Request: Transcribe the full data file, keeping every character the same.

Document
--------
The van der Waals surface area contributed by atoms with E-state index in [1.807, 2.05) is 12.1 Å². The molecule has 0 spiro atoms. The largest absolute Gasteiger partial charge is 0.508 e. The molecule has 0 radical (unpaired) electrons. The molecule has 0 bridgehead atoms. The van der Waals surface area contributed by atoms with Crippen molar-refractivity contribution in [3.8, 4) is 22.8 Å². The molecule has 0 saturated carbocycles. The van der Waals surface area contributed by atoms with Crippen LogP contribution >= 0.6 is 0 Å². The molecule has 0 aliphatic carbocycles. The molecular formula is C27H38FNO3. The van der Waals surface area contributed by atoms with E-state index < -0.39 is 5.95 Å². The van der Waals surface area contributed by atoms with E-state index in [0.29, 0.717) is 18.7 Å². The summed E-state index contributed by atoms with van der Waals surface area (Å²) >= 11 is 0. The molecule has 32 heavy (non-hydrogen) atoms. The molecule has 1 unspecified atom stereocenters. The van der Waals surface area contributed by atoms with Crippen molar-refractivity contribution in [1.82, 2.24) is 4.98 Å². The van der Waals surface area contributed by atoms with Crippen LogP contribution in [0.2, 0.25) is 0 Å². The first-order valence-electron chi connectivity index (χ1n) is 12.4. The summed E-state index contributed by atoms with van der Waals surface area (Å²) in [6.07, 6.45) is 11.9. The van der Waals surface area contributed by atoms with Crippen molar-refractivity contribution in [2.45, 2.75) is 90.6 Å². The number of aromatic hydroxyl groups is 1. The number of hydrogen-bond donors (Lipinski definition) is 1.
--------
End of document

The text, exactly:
The van der Waals surface area contributed by atoms with E-state index in [1.807, 2.05) is 12.1 Å². The molecule has 0 spiro atoms. The largest absolute Gasteiger partial charge is 0.508 e. The molecule has 0 radical (unpaired) electrons. The molecule has 0 bridgehead atoms. The van der Waals surface area contributed by atoms with Crippen molar-refractivity contribution in [3.8, 4) is 22.8 Å². The molecule has 0 saturated carbocycles. The van der Waals surface area contributed by atoms with Crippen LogP contribution >= 0.6 is 0 Å². The molecule has 0 aliphatic carbocycles. The molecular formula is C27H38FNO3. The van der Waals surface area contributed by atoms with E-state index < -0.39 is 5.95 Å². The van der Waals surface area contributed by atoms with E-state index in [0.29, 0.717) is 18.7 Å². The summed E-state index contributed by atoms with van der Waals surface area (Å²) >= 11 is 0. The molecule has 32 heavy (non-hydrogen) atoms. The molecule has 1 unspecified atom stereocenters. The van der Waals surface area contributed by atoms with Crippen molar-refractivity contribution in [1.82, 2.24) is 4.98 Å². The van der Waals surface area contributed by atoms with Crippen LogP contribution in [0.2, 0.25) is 0 Å². The first-order valence-electron chi connectivity index (χ1n) is 12.4. The summed E-state index contributed by atoms with van der Waals surface area (Å²) in [6.07, 6.45) is 11.9. The van der Waals surface area contributed by atoms with Crippen molar-refractivity contribution in [2.45, 2.75) is 90.6 Å². The number of aromatic hydroxyl groups is 1. The number of hydrogen-bond donors (Lipinski definition) is 1.